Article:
The luncheon followed the AGM, chaired by IDE President Richard Dolman FIDE in his first year in the role since taking over from Gary Bishop FIDE.

Mr Dolman discussed progress within the Institute on education and training, urging all members to get involved in talks and seminars so expertise can be shared throughout the membership.

“It’s been a privilege and honour to be your President for the last year, and my thanks go out to everyone who has supported me during the past year, which hasn’t been an easy period,” he said.  “Despite last year not being ideal financially, we are confident that it’s just been a blip caused by the pandemic. Fortunately, and thanks to the Council of Management’s prudence, we have been able to weather the storm with minimal impact. The IDE is benefitting from a good amount of new and often young candidates joining the membership, which is really encouraging.

“I’m pleased to announce that the second intake of the Foundation Degree is now complete, with a third intake well underway and the fourth intake scheduled to start in March 2022.

“The third intake of the MSc is also underway and I’d like to thank Dr Terry Quarmby for his work on both degrees, after his efforts to get them going. I’d also like to thank Stephen McCann FIDE for his huge efforts in the development and delivery of the Foundation degree.  I personally feel that education is a massive part of the future of our industry, and I’d like to encourage more people to get involved. Make no bones about it – the degrees are being recognised by clients and stakeholders involved in the demolition process. We as an industry should be proud of the academic standing that we now have. The more we can get behind it, by getting people on the courses, the better.”

Mr Dolman also reported the encouraging news that many members are now sitting exams, and that more than 100 people have achieved different IDE grades of membership and degree levels this year. A graduation event is planned for the Leeds seminar at the Royal Armouries in February 2022.

He encouraged people to take up paid opportunities to talk at seminars about case studies, projects and innovations to publicise their achievements and share best practice.

Mr Dolman also confirmed positive conversations and new links forged with stakeholders and the Royal Institute of British Architects, to discuss the misunderstanding of the carbon footprint of the demolition industry and to find constructive, collaborative ways forward.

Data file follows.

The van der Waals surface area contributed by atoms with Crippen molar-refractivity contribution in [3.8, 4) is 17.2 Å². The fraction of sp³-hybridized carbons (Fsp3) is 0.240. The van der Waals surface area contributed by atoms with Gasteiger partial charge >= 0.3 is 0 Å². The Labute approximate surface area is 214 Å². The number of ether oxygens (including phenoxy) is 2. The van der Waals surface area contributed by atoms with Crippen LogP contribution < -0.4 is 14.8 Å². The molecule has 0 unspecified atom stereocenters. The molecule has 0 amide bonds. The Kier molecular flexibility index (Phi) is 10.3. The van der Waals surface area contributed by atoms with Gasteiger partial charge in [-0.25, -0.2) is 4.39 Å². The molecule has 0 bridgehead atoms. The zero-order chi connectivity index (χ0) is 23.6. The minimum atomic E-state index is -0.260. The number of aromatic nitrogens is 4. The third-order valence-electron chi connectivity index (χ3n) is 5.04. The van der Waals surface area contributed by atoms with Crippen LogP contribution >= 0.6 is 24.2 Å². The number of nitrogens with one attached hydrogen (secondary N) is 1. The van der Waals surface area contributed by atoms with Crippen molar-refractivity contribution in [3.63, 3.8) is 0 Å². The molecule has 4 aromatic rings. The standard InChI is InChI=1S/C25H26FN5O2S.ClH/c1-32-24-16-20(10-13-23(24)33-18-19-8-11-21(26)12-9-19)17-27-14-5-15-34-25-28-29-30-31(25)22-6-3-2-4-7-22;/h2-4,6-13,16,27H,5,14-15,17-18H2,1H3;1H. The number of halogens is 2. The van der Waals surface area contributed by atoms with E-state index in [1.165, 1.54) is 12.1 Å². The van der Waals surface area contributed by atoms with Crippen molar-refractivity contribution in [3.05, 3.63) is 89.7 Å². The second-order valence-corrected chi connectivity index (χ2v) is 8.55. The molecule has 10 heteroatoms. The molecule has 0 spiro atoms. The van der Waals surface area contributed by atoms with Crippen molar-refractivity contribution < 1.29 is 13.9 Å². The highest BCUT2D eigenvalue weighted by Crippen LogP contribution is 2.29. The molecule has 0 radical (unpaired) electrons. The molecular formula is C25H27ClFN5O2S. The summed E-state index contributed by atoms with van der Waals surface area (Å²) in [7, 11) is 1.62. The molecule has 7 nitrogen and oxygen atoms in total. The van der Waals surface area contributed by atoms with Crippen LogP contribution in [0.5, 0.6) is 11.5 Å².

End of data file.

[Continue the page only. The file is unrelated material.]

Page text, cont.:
CPD requirements will recommence in January 2022, with 15 new short talks, online events available from the beginning of the year. Sponsorship is being sought, to support these talks which will be free of charge to members of the IDE. Organising regional meetings will also be a priority for next year, with members across the UK urged to support them by offering talks, articles and papers for discussion.

Members are also reminded that IDE subscription costs are personal payments and members are urged to pay promptly and not rely on their employers to pay for them.

Mr Dolman also announced plans to develop a best practice and lessons learned forum in partnership with the NFDC, as well as filming and archiving all seminars so they can be accessed by all members.

 “Richard Dolman’s doing a great job. People must understand that the Institute has struggled over the past 18 months like everyone else. Now we’re at the start of a new chapter. We need to focus on raising standards throughout the industry. We’re stepping up the plate with education. And we need to emphasise how much we recycle – it’s something we’ve been doing since the Second World War.” Gary Bishop FIDE, Past President of the IDE

Stuart Accleton, who has announced he will stand down as Honorary Treasurer next year after 14 years in the role, confirmed that although “a difficult year for everyone” had left a deficit in the accounts, compared to a surplus the year before, the resumption of seminars and education was the focus of new revenue streams.

Membership, he said, has fallen from 388 in April this year, from 421 the previous year, largely due to retiring members and situations related to the pandemic.

Following the AGM, members enjoyed a three-course lunch followed by an entertaining talk by John Bentley, who represented England and Great Britain in both rugby codes.